Spending two days away from the computer, picking, exploring his market garden and chatting about all things veg related with Charles was amazing, not only learning loads about growing but also great thinking space. Like a micro sabbatical.
The end of last week I helped @charlesdowding pick, wash and bag all this amazing salad. So many amazing different leaves for various customers including @at_the_chapel and @hauserwirth in #bruton. Really made me appreciate the amount of work that goes into a local organic bag of leaves #charlesdowding #salad #leaves #marketgarden #vegetables #greens #knowyourfarmer #farmer #grower #growers
I’ve learnt loads of little techniques from Charles that are invaluable, such as not cleaning pots every Autumn (not that I’d ever done that), it’s just one of those Victorian myths. The main thing he advocates is the ‘no dig’ method. He’s written books about it, and he does talks and courses, as I mentioned. So if you want to know about it more in depth, then whisk your mouse to his website.
I’m, however, going to just give you a quick intro into No Dig. It has some serious advantages:
1/ For people who like quicker results, it massively cuts down on the amount of work you have to do, moving some compost vs hours of digging. When I first got into gardening I wrote a blog post about digging and double digging. The main thing that came out of the post was that my back hurt. So unless for some sadistic reason you like digging, then by virtue the no dig method is for you.
2/ Productivity greatly improves. I can definitely attest to this, as I actually have some beds which as basically just mud, I didn’t even dig them last winter. At the very least, you’ll notice no difference in yield, with far less work.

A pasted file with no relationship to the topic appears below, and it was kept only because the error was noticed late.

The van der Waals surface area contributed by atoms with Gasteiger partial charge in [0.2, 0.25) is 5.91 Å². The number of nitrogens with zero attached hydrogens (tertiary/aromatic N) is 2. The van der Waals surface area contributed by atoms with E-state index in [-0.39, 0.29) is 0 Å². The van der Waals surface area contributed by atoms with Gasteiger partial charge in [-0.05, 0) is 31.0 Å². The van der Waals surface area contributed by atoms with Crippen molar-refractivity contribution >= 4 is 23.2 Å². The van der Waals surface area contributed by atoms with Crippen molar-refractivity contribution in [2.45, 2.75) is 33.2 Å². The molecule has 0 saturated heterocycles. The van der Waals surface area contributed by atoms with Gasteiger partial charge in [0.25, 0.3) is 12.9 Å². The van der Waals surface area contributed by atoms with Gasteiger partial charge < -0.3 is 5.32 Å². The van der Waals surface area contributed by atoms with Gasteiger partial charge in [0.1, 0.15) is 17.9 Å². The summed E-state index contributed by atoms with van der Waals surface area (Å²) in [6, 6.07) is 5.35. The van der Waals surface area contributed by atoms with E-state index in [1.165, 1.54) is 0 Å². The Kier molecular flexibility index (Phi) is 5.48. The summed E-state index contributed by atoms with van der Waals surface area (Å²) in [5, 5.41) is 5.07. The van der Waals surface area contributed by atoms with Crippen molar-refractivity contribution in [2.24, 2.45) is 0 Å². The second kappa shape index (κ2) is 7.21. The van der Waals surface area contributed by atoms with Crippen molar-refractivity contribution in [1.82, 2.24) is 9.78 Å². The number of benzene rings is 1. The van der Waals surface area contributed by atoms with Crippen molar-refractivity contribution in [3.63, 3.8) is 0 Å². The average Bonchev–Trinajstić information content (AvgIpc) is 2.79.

3/ The soil even looks richer, blacker and more humous like, which is quite aesthetically pleasing.
4/ And the best thing of all, is little or no weeding. Digging just churns and chops up weeds, but no dig means you eliminate weeds and then it’s easier just to lightly hoe or pick out weeds as you go.
Charles has some dig/ no dig experiment beds, we dug up some parsnips from each bed. The no dig is on the right of the photo below.
The no dig parsnips came out cleaner, we weighed them and they were much heavier, they’re longer too. Also compare 3 hours digging vs 1 hour spreading compost.
The technique is pretty simple. Charles’ beds were made on lawn and he just put down some cardboard (minus the tape) to block the sun to the weeds and grass beneath. Then you add about 3 inches of well rotted compost – I’ve made the mistake of not compacting this down enough – so make sure you really stomp it down, the denser the better to block all the light. Then you can add some finer compost on top to plant or sow into. Then, subsequently, you just add about an inch of compost every Autumn to keep the nutrients up.
I’ve got a bed that I’m making where a redundant patio was. My plan is to fill this with compost about now, to start growing in the spring. I might add some green manure. I’ll need about 10 tons of compost, which is proving quite a mission to have delivered cheaply. I’ll definitely update you on this, but there are plenty of horse stables about the place where you can raid their supply. I’ve had success taking some bags and filling it myself. This is easy for topping up, but for 10 tons… I’m having to rethink.
So for a few days I was transported away from marketing and graphics and able to think about something more, well real. I love working with the earth, and being outside. I think the outdoors really helps with creativity and regaining perspective on life.